New NHS guidance signals greater priority for adult eating disorder services in England
The NHS in England has recently published two new documents that together represent a big step forward in our campaign for improved access to quality adult eating disorder services. The first ever commissioning guidance for adult eating disorder services sets out what patients and carers should be able to expect from these services, while the Mental Health Implementation Plan 2019/20 – 2023/24 outlines plans to pilot a four week waiting time standard for adults in select areas and to increase investment across the next five years for all ages (in particular for children and young people’s services). These are big successes for those who have campaigned for early intervention and improvements to the care available for adults, including all the Beat campaigners who have signed our petition and contacted their MP.
Commissioning guidance for adult eating disorder services
Guidance documents like this are key to the assessment of NHS organisations, so this publication will enable us to hold NHS leaders to account and ensure adult eating disorder services are of a high quality.
The new guidance highlights the importance of all areas having a specialist adult eating disorder service, with NHS England setting expectations that over time all adult services will:
- Remove any barriers and thresholds to accessing treatment (including BMI and frequency of binge/purge episodes)
- Provide access to treatment for the full range of diagnoses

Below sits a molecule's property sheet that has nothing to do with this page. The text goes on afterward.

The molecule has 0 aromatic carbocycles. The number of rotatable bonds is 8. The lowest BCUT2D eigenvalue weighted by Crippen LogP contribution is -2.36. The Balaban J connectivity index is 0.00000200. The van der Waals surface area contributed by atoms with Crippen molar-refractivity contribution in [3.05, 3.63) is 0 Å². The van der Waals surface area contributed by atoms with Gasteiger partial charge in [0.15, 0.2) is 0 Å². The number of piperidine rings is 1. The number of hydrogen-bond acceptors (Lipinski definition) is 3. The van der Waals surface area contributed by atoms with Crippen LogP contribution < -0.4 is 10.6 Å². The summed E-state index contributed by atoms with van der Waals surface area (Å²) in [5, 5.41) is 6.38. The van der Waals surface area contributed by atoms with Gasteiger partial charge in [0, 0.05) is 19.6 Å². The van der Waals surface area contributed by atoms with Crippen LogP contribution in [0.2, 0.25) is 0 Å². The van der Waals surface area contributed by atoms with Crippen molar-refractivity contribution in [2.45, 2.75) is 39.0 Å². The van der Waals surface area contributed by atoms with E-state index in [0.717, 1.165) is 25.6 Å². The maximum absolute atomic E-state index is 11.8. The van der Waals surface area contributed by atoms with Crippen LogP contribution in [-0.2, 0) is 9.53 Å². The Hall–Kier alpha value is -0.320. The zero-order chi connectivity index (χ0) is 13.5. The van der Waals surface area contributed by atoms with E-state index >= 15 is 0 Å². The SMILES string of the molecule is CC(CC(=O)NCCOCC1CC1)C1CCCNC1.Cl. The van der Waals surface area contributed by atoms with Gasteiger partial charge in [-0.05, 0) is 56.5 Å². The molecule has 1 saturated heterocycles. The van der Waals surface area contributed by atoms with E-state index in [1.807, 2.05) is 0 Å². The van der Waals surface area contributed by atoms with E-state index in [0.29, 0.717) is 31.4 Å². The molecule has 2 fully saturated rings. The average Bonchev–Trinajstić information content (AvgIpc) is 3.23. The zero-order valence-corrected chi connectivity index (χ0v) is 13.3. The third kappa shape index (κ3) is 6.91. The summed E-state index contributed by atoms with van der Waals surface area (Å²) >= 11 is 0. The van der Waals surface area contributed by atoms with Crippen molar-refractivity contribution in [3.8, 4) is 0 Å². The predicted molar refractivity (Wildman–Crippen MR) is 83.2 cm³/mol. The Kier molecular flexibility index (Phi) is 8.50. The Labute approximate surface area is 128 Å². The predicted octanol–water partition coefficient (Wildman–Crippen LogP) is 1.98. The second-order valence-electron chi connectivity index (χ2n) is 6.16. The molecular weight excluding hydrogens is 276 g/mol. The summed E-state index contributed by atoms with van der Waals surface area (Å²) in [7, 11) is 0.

- Provide evidence-based treatment.
- Ensure all patients have a written care plan.
- Support and empower families and other carers.
- Ensure services are fully coproduced with people who have lived experience.
This guidance was informed by consultation with a group of experts. Beat was an active member of the group and helped ensure significant involvement from experts by experience, including both people who have used services and carers. The principle that services should be designed around the needs of patients and carers was central to the work of the group, and this is reflected in the final document. The involvement of experts by experience in the development of these guidelines is a really positive move, and shows the high regard with which the NHS holds our campaigners.
Stacey Bateman, a Beat campaigner who was involved says: “I think the piece of guidance which will stand out to most people is the acceptance of all presentations, regardless of weight or BMI. For too long, provision of treatment has been weight-driven, despite the fact that weight is just one symptom among many. It was incredibly inspiring to work with a group of people who were so passionate about improving care provision for adults with eating disorders”.
This new guidance will be invaluable to campaigners when calling for improved access to and quality of services for adults, as it will help us hold NHS leaders to account. However, how fast the guidance turns into real change for adults with eating disorders will depend largely on enough extra funding being made available. There is now an important chance to ensure that eating disorders are on the agenda in your area, by influencing what is included in local NHS plans.
NHS England has pledged to increase investment in adult community mental health services over the next five years. Local NHS leaders are developing plans about how to spend this extra funding in their area.
The new commissioning guidance helps us make a stronger case than ever that they should invest in adult eating disorder services. We’re asking you to start this important conversation with the NHS in your area.